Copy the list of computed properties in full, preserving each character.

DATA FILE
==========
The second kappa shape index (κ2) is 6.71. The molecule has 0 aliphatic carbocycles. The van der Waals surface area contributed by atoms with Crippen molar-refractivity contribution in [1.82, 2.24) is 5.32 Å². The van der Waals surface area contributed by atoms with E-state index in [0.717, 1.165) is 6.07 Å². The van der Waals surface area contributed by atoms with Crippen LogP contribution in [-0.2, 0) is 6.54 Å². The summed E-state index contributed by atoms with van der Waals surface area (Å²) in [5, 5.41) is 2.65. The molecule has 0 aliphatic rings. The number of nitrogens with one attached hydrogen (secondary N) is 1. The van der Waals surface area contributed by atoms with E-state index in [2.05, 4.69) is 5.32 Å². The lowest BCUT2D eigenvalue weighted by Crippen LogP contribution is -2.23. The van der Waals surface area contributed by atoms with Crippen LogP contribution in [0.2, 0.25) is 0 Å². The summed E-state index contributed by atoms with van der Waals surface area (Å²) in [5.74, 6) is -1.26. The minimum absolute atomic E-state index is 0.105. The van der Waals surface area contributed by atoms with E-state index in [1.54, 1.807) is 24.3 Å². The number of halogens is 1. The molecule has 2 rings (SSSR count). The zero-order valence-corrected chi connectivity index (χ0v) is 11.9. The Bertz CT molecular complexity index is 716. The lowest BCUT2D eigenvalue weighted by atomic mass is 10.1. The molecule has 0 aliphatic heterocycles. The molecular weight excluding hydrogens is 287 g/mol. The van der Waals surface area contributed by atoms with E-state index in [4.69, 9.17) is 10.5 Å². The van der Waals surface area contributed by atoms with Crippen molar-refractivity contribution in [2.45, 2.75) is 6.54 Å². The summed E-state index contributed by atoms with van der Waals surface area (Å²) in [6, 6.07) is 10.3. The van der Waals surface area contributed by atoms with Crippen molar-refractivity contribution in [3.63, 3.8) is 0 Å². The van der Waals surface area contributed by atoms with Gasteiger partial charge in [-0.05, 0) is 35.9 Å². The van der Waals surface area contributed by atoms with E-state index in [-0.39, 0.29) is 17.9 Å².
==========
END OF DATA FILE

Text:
The second kappa shape index (κ2) is 6.71. The molecule has 0 aliphatic carbocycles. The van der Waals surface area contributed by atoms with Crippen molar-refractivity contribution in [1.82, 2.24) is 5.32 Å². The van der Waals surface area contributed by atoms with E-state index in [0.717, 1.165) is 6.07 Å². The van der Waals surface area contributed by atoms with Crippen LogP contribution in [-0.2, 0) is 6.54 Å². The summed E-state index contributed by atoms with van der Waals surface area (Å²) in [5, 5.41) is 2.65. The molecule has 0 aliphatic rings. The number of nitrogens with one attached hydrogen (secondary N) is 1. The van der Waals surface area contributed by atoms with E-state index in [2.05, 4.69) is 5.32 Å². The lowest BCUT2D eigenvalue weighted by Crippen LogP contribution is -2.23. The van der Waals surface area contributed by atoms with Crippen LogP contribution in [0.2, 0.25) is 0 Å². The summed E-state index contributed by atoms with van der Waals surface area (Å²) in [5.74, 6) is -1.26. The minimum absolute atomic E-state index is 0.105. The van der Waals surface area contributed by atoms with E-state index in [1.54, 1.807) is 24.3 Å². The number of halogens is 1. The molecule has 2 rings (SSSR count). The zero-order valence-corrected chi connectivity index (χ0v) is 11.9. The Bertz CT molecular complexity index is 716. The lowest BCUT2D eigenvalue weighted by atomic mass is 10.1. The molecule has 0 aliphatic heterocycles. The molecular weight excluding hydrogens is 287 g/mol. The van der Waals surface area contributed by atoms with E-state index in [4.69, 9.17) is 10.5 Å². The van der Waals surface area contributed by atoms with Crippen molar-refractivity contribution in [2.45, 2.75) is 6.54 Å². The summed E-state index contributed by atoms with van der Waals surface area (Å²) in [6, 6.07) is 10.3. The van der Waals surface area contributed by atoms with Crippen molar-refractivity contribution in [3.63, 3.8) is 0 Å². The van der Waals surface area contributed by atoms with Gasteiger partial charge in [-0.05, 0) is 35.9 Å². The van der Waals surface area contributed by atoms with E-state index in [-0.39, 0.29) is 17.9 Å².